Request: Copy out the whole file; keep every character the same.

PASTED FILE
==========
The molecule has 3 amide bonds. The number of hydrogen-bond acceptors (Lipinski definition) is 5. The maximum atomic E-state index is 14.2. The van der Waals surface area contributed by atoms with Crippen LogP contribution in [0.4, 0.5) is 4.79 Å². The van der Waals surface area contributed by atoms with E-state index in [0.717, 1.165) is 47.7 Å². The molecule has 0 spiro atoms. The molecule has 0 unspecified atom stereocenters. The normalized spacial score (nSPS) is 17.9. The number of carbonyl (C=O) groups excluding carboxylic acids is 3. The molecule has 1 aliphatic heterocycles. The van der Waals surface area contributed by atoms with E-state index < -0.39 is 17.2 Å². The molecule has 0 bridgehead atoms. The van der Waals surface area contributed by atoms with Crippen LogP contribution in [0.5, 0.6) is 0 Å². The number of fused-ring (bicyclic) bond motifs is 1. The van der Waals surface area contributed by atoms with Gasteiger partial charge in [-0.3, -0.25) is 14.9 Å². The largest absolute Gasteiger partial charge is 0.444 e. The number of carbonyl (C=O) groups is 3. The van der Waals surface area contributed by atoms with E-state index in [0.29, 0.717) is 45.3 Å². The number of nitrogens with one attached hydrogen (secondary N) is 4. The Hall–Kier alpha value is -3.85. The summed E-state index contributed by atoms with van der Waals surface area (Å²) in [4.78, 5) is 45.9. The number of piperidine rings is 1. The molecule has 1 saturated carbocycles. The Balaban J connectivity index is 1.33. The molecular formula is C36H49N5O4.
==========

The molecule has 3 amide bonds. The number of hydrogen-bond acceptors (Lipinski definition) is 5. The maximum atomic E-state index is 14.2. The van der Waals surface area contributed by atoms with Crippen LogP contribution in [0.4, 0.5) is 4.79 Å². The van der Waals surface area contributed by atoms with E-state index in [0.717, 1.165) is 47.7 Å². The molecule has 0 spiro atoms. The molecule has 0 unspecified atom stereocenters. The normalized spacial score (nSPS) is 17.9. The number of carbonyl (C=O) groups excluding carboxylic acids is 3. The molecule has 1 aliphatic heterocycles. The van der Waals surface area contributed by atoms with E-state index < -0.39 is 17.2 Å². The molecule has 0 bridgehead atoms. The van der Waals surface area contributed by atoms with Crippen LogP contribution in [0.5, 0.6) is 0 Å². The number of fused-ring (bicyclic) bond motifs is 1. The van der Waals surface area contributed by atoms with Gasteiger partial charge in [-0.3, -0.25) is 14.9 Å². The largest absolute Gasteiger partial charge is 0.444 e. The number of carbonyl (C=O) groups is 3. The van der Waals surface area contributed by atoms with E-state index in [0.29, 0.717) is 45.3 Å². The number of nitrogens with one attached hydrogen (secondary N) is 4. The Hall–Kier alpha value is -3.85. The summed E-state index contributed by atoms with van der Waals surface area (Å²) in [4.78, 5) is 45.9. The number of piperidine rings is 1. The molecule has 1 saturated carbocycles. The Balaban J connectivity index is 1.33. The molecular formula is C36H49N5O4.